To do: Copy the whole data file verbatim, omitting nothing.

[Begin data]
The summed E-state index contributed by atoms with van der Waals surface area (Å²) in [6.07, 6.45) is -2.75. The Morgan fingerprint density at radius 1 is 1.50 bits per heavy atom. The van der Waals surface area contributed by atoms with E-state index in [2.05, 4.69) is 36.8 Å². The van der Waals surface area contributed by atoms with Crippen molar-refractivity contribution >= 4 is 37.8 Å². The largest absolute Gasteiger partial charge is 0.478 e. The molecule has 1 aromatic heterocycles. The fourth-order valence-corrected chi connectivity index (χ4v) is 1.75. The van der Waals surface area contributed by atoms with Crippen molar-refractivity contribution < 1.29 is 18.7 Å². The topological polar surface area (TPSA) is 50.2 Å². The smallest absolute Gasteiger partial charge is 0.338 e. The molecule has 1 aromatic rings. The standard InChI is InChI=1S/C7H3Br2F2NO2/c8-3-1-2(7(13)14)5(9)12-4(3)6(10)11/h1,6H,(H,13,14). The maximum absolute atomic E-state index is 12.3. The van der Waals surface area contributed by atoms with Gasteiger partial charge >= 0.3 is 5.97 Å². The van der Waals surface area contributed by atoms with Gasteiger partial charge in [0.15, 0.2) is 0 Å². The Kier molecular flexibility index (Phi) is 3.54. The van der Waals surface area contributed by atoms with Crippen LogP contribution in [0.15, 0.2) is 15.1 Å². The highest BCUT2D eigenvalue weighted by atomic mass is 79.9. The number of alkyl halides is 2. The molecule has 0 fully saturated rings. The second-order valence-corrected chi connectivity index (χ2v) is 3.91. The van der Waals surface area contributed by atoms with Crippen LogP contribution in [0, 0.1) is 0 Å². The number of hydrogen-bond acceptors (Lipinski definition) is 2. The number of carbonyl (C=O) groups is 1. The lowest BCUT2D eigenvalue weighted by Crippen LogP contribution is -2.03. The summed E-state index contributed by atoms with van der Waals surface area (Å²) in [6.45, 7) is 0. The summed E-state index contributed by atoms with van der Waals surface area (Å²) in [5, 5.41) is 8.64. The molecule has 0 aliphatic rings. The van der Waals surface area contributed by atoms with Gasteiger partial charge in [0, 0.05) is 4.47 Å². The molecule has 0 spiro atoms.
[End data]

The summed E-state index contributed by atoms with van der Waals surface area (Å²) in [6.07, 6.45) is -2.75. The Morgan fingerprint density at radius 1 is 1.50 bits per heavy atom. The van der Waals surface area contributed by atoms with E-state index in [2.05, 4.69) is 36.8 Å². The van der Waals surface area contributed by atoms with Crippen molar-refractivity contribution >= 4 is 37.8 Å². The largest absolute Gasteiger partial charge is 0.478 e. The molecule has 1 aromatic heterocycles. The fourth-order valence-corrected chi connectivity index (χ4v) is 1.75. The van der Waals surface area contributed by atoms with Crippen molar-refractivity contribution < 1.29 is 18.7 Å². The topological polar surface area (TPSA) is 50.2 Å². The smallest absolute Gasteiger partial charge is 0.338 e. The molecule has 1 aromatic rings. The standard InChI is InChI=1S/C7H3Br2F2NO2/c8-3-1-2(7(13)14)5(9)12-4(3)6(10)11/h1,6H,(H,13,14). The maximum absolute atomic E-state index is 12.3. The van der Waals surface area contributed by atoms with Gasteiger partial charge >= 0.3 is 5.97 Å². The van der Waals surface area contributed by atoms with Gasteiger partial charge in [0.15, 0.2) is 0 Å². The Kier molecular flexibility index (Phi) is 3.54. The van der Waals surface area contributed by atoms with Crippen LogP contribution in [0.15, 0.2) is 15.1 Å². The highest BCUT2D eigenvalue weighted by atomic mass is 79.9. The number of alkyl halides is 2. The molecule has 0 fully saturated rings. The second-order valence-corrected chi connectivity index (χ2v) is 3.91. The van der Waals surface area contributed by atoms with Crippen LogP contribution in [0, 0.1) is 0 Å². The number of hydrogen-bond acceptors (Lipinski definition) is 2. The number of carbonyl (C=O) groups is 1. The lowest BCUT2D eigenvalue weighted by Crippen LogP contribution is -2.03. The summed E-state index contributed by atoms with van der Waals surface area (Å²) in [6.45, 7) is 0. The summed E-state index contributed by atoms with van der Waals surface area (Å²) in [5, 5.41) is 8.64. The molecule has 0 aliphatic rings. The van der Waals surface area contributed by atoms with Gasteiger partial charge in [0, 0.05) is 4.47 Å². The molecule has 0 spiro atoms.